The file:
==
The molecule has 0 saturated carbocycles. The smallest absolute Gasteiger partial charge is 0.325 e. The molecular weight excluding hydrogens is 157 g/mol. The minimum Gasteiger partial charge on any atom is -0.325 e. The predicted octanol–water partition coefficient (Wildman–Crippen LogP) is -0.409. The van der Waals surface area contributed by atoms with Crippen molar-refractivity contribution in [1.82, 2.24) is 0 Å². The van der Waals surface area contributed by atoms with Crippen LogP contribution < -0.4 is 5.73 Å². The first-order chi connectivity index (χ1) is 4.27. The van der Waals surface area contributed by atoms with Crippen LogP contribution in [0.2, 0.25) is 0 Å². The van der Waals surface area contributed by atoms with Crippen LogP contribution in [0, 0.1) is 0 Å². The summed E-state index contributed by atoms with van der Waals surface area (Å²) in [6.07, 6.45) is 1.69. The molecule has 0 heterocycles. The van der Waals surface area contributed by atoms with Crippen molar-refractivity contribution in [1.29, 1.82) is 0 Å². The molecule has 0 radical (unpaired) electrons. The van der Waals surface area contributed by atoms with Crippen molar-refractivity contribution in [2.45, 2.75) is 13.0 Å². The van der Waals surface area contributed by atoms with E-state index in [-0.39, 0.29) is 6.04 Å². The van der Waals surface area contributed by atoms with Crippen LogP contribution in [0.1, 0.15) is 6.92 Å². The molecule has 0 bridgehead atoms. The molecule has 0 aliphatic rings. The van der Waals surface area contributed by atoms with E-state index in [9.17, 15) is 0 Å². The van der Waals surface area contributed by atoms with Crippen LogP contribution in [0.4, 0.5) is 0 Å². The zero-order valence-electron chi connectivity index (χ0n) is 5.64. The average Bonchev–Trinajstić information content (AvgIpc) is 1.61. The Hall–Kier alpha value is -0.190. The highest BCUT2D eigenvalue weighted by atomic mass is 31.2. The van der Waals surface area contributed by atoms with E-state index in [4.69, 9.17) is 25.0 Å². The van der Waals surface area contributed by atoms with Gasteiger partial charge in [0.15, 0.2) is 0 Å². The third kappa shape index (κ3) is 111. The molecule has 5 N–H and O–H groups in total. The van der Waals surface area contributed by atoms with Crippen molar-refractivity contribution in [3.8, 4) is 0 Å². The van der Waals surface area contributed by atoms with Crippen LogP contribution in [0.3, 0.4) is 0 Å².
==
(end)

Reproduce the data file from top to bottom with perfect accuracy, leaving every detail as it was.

The molecule has 0 saturated carbocycles. The smallest absolute Gasteiger partial charge is 0.325 e. The molecular weight excluding hydrogens is 157 g/mol. The minimum Gasteiger partial charge on any atom is -0.325 e. The predicted octanol–water partition coefficient (Wildman–Crippen LogP) is -0.409. The van der Waals surface area contributed by atoms with Crippen molar-refractivity contribution in [1.82, 2.24) is 0 Å². The van der Waals surface area contributed by atoms with Crippen LogP contribution < -0.4 is 5.73 Å². The first-order chi connectivity index (χ1) is 4.27. The van der Waals surface area contributed by atoms with Crippen LogP contribution in [0.2, 0.25) is 0 Å². The van der Waals surface area contributed by atoms with Crippen LogP contribution in [0, 0.1) is 0 Å². The summed E-state index contributed by atoms with van der Waals surface area (Å²) in [6.07, 6.45) is 1.69. The molecule has 0 heterocycles. The van der Waals surface area contributed by atoms with Crippen molar-refractivity contribution in [1.29, 1.82) is 0 Å². The molecule has 0 radical (unpaired) electrons. The van der Waals surface area contributed by atoms with Crippen molar-refractivity contribution in [2.45, 2.75) is 13.0 Å². The van der Waals surface area contributed by atoms with E-state index in [-0.39, 0.29) is 6.04 Å². The van der Waals surface area contributed by atoms with Crippen LogP contribution in [0.1, 0.15) is 6.92 Å². The molecule has 0 bridgehead atoms. The molecule has 0 aliphatic rings. The van der Waals surface area contributed by atoms with E-state index in [9.17, 15) is 0 Å². The van der Waals surface area contributed by atoms with Crippen LogP contribution in [0.4, 0.5) is 0 Å². The zero-order valence-electron chi connectivity index (χ0n) is 5.64. The average Bonchev–Trinajstić information content (AvgIpc) is 1.61. The Hall–Kier alpha value is -0.190. The highest BCUT2D eigenvalue weighted by atomic mass is 31.2. The van der Waals surface area contributed by atoms with E-state index in [4.69, 9.17) is 25.0 Å². The van der Waals surface area contributed by atoms with Gasteiger partial charge in [0.15, 0.2) is 0 Å². The third kappa shape index (κ3) is 111. The molecule has 5 N–H and O–H groups in total. The van der Waals surface area contributed by atoms with Crippen molar-refractivity contribution in [3.8, 4) is 0 Å². The van der Waals surface area contributed by atoms with Crippen LogP contribution in [0.3, 0.4) is 0 Å².